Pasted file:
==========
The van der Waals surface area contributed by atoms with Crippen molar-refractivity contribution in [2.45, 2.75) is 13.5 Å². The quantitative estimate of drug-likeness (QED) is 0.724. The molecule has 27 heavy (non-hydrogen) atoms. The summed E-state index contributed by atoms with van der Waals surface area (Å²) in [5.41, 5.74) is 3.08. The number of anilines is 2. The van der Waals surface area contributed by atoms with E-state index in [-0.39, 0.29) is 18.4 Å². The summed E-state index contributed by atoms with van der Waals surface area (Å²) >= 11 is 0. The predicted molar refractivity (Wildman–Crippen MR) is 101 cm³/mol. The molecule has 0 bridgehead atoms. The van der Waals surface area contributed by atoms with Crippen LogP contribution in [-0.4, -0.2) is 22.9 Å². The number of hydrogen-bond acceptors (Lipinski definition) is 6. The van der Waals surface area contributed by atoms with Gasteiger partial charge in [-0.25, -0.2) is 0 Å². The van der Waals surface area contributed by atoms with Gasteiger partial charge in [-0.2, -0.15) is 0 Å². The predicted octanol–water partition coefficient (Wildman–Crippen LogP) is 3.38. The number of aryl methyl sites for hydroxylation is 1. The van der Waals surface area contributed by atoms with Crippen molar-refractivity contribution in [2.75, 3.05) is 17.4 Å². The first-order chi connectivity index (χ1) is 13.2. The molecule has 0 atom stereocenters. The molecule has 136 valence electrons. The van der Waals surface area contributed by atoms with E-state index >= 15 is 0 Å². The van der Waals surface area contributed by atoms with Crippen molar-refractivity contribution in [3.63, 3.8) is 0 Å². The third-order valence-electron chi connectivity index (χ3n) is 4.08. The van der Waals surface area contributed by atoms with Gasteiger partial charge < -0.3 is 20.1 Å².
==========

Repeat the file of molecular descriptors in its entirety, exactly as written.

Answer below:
The van der Waals surface area contributed by atoms with Crippen molar-refractivity contribution in [2.45, 2.75) is 13.5 Å². The quantitative estimate of drug-likeness (QED) is 0.724. The molecule has 27 heavy (non-hydrogen) atoms. The summed E-state index contributed by atoms with van der Waals surface area (Å²) in [5.41, 5.74) is 3.08. The number of anilines is 2. The van der Waals surface area contributed by atoms with E-state index in [-0.39, 0.29) is 18.4 Å². The summed E-state index contributed by atoms with van der Waals surface area (Å²) >= 11 is 0. The predicted molar refractivity (Wildman–Crippen MR) is 101 cm³/mol. The molecule has 0 bridgehead atoms. The van der Waals surface area contributed by atoms with Crippen LogP contribution in [-0.4, -0.2) is 22.9 Å². The number of hydrogen-bond acceptors (Lipinski definition) is 6. The van der Waals surface area contributed by atoms with Gasteiger partial charge in [-0.25, -0.2) is 0 Å². The van der Waals surface area contributed by atoms with Gasteiger partial charge in [-0.2, -0.15) is 0 Å². The predicted octanol–water partition coefficient (Wildman–Crippen LogP) is 3.38. The number of aryl methyl sites for hydroxylation is 1. The van der Waals surface area contributed by atoms with Crippen molar-refractivity contribution in [2.75, 3.05) is 17.4 Å². The first-order chi connectivity index (χ1) is 13.2. The molecule has 0 atom stereocenters. The molecule has 136 valence electrons. The van der Waals surface area contributed by atoms with E-state index >= 15 is 0 Å². The van der Waals surface area contributed by atoms with Crippen molar-refractivity contribution in [3.63, 3.8) is 0 Å². The third-order valence-electron chi connectivity index (χ3n) is 4.08. The van der Waals surface area contributed by atoms with Gasteiger partial charge < -0.3 is 20.1 Å².